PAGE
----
Team 2: Molecular Biology of Energy Metabolism
David J. Mangelsdorf, Ph.D., is a member of the U.S. National Academy of Sciences (2008), a Howard Hughes Medical Institute Investigator, and Chairman of Pharmacology who discovered the function of the nuclear receptor LXR and its role in bile acid and lipid metabolism. He is the recipient of the Heinrich Wieland Prize, First Umesono Memorial Award, and Adolf Windaus Prize for Bile Acid Research.
Michael S. Brown, M.D., is a Nobel Laureate (1985) who discovered the LDL receptor in collaboration with Joseph L. Goldstein, and who also identified SREBPs, which are transcription factors that regulate cholesterol and fatty acid biosynthesis. Brown and Goldstein produced a mouse model of lipodystrophy with features of the metabolic syndrome and showed that leptin treatment reversed the metabolic abnormalities in these mice. Dr. Brown is a member of the U.S. National Academy of Sciences (1980), a recipient of the U.S. National Medal of Science (1988), and the Albany Medical Prize (2003).
Joseph L. Goldstein, M.D., was awarded the Nobel Prize (1985) together with Michael S. Brown for the discovery of the LDL receptor and for characterizing the central role of the receptor in cholesterol metabolism. More recently, he and Brown defined two transcription factors that regulate many aspects of lipid metabolism. They have produced numerous lines of genetically-modified mice with defects in lipid metabolism. Dr. Goldstein is a member of the U.S. National Academy of Sciences (1980), a recipient of the U.S. National Medal of Science (1988), and the Albany Medical Prize (2003).
Jay D. Horton, M.D., is a gastroenterologist and a PEW scholar whose research focuses on molecular mediators of fatty liver and lipid metabolism. He demonstrated that the transcription factor SREBP-1c plays a major role in regulating hepatic lipid metabolism in response to insulin. Dr. Horton has specialized expertise in the development and characterization of mouse models of obesity and insulin resistance.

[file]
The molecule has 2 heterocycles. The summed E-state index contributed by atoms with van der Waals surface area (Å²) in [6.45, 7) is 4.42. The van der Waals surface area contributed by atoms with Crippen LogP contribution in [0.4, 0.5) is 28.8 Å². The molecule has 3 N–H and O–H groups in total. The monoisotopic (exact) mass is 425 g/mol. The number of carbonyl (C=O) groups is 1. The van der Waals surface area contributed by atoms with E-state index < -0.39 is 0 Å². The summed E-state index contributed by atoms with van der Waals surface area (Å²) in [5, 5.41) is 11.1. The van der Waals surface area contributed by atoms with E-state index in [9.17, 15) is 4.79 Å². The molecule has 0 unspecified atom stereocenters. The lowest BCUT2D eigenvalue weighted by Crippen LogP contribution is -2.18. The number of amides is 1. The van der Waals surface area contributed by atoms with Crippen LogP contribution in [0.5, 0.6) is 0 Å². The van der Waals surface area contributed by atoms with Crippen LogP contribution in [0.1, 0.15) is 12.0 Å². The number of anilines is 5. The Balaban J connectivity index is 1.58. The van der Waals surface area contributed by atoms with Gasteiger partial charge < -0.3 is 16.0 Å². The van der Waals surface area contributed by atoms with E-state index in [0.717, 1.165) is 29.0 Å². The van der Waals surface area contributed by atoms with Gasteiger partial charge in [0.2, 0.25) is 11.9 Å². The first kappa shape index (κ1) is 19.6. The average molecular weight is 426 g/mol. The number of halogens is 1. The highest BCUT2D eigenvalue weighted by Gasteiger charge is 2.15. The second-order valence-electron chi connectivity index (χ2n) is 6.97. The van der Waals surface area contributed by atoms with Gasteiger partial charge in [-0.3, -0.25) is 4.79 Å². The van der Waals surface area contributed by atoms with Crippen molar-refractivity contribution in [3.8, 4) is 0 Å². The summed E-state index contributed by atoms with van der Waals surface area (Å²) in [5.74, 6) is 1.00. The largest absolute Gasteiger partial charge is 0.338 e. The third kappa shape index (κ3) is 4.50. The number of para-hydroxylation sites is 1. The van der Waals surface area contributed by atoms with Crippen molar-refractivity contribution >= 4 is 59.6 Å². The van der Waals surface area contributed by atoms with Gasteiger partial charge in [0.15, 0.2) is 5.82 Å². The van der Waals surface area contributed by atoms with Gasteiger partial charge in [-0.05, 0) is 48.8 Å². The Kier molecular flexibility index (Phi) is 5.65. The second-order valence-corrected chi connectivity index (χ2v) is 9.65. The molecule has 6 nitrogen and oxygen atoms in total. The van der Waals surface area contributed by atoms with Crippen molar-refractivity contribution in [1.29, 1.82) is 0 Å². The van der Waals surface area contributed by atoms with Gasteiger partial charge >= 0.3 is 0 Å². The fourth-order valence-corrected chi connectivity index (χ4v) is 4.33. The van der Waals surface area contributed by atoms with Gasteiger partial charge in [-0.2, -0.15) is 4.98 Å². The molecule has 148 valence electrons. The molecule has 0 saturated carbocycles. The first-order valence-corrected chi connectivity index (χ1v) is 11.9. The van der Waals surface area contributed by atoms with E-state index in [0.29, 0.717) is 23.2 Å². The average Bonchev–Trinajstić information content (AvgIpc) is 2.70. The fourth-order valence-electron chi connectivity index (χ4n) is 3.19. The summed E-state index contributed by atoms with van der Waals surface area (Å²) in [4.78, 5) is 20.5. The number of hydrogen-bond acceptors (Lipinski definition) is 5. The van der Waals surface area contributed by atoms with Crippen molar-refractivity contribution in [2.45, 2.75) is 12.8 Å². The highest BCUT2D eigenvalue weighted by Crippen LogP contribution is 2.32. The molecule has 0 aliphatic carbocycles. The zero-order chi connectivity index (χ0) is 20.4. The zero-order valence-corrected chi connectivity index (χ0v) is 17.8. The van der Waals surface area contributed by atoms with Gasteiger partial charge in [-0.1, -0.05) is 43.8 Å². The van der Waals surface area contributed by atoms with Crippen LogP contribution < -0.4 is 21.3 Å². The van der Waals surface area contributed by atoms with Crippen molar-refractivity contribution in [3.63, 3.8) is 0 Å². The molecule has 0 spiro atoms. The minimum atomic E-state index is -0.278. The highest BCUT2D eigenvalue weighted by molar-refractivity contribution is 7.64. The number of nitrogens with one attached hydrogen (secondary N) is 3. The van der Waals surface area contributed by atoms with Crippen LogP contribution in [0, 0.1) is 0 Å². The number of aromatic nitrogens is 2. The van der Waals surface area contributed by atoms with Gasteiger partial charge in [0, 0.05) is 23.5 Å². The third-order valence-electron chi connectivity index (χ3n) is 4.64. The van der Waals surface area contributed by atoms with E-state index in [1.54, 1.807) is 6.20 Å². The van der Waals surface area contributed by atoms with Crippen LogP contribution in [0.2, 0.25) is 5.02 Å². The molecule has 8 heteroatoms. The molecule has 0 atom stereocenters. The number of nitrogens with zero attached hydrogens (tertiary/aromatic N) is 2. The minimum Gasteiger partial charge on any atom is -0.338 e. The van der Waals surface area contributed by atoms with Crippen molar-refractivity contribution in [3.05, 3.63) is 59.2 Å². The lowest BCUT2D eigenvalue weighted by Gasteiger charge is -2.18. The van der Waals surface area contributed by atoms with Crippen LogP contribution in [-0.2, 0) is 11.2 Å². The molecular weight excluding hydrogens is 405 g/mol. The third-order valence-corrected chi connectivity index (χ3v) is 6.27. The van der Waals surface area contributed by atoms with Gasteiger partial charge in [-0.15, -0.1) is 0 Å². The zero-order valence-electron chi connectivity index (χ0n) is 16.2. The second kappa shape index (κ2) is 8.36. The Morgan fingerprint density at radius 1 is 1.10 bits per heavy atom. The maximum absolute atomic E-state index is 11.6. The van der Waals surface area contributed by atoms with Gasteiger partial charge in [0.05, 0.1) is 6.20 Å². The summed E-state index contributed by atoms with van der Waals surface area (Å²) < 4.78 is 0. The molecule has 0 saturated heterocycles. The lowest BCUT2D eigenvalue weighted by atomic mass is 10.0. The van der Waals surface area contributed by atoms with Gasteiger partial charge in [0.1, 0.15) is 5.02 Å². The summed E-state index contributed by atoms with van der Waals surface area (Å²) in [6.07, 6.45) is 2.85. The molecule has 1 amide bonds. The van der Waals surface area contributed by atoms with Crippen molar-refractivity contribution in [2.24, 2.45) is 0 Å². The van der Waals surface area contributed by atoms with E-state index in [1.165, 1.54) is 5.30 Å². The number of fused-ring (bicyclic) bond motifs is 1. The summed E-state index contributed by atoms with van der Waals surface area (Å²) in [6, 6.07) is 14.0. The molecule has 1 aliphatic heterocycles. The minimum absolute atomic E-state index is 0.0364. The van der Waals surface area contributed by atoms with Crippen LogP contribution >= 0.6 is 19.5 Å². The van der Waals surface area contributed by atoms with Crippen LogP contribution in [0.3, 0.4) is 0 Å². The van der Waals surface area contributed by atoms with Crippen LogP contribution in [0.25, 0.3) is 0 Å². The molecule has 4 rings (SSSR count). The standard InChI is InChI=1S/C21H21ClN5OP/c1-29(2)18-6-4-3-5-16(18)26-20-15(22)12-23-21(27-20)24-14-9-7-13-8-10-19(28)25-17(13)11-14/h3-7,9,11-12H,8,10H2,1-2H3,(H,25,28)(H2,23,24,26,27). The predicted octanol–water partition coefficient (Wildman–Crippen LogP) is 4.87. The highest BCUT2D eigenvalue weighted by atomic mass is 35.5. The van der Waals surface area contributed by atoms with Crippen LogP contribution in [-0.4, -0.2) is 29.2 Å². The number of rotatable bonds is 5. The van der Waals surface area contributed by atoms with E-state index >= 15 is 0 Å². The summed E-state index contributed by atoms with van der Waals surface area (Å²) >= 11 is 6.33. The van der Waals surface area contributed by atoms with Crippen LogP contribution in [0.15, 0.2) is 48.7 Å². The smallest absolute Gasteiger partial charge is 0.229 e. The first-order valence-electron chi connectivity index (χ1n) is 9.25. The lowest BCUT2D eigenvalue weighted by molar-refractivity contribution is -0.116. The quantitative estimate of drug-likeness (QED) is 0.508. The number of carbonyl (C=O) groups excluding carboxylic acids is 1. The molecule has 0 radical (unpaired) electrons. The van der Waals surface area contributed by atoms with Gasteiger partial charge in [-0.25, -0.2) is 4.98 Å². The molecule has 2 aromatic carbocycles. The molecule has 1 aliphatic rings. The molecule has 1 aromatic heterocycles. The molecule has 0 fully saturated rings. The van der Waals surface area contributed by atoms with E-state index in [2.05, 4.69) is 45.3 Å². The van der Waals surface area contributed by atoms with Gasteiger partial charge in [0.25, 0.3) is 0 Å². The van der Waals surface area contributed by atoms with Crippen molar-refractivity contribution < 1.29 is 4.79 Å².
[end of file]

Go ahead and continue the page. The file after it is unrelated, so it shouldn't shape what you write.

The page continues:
Steven A. Kliewer, Ph.D., was formerly the Director of Nuclear Receptor Biology at GlaxoSmithKline, and is now Professor of Molecular Biology at UTSW. He discovered that thiazolidinediones are ligands for PPAR and the functions of the PXR and CAR receptors in xenobiotic metabolism.
Joyce Repa, Ph.D., is an Assistant Professor of Physiology who has performed seminal studies in the nuclear receptor field. She is currently studying receptor function in the liver, intestine, and pancreas.
Philipp Scherer, Ph.D., is the director of the Touchstone Center for Diabetes Research, led research showing in mice how an abundance of adiponectin, a hormone that controls sensitivity to insulin, and a lack of leptin, a hormone that curbs appetite, spurs storage of excess calories in fat tissue instead of in liver, heart, or muscle tissue — places where excess fat can lead to inflammation, diabetes, and heart disease.
Kosaku Uyeda, Ph.D., is a Professor of Biochemistry who discovered ChREBP, a transcription factor that mediates glucose-induced lipogenesis in the liver.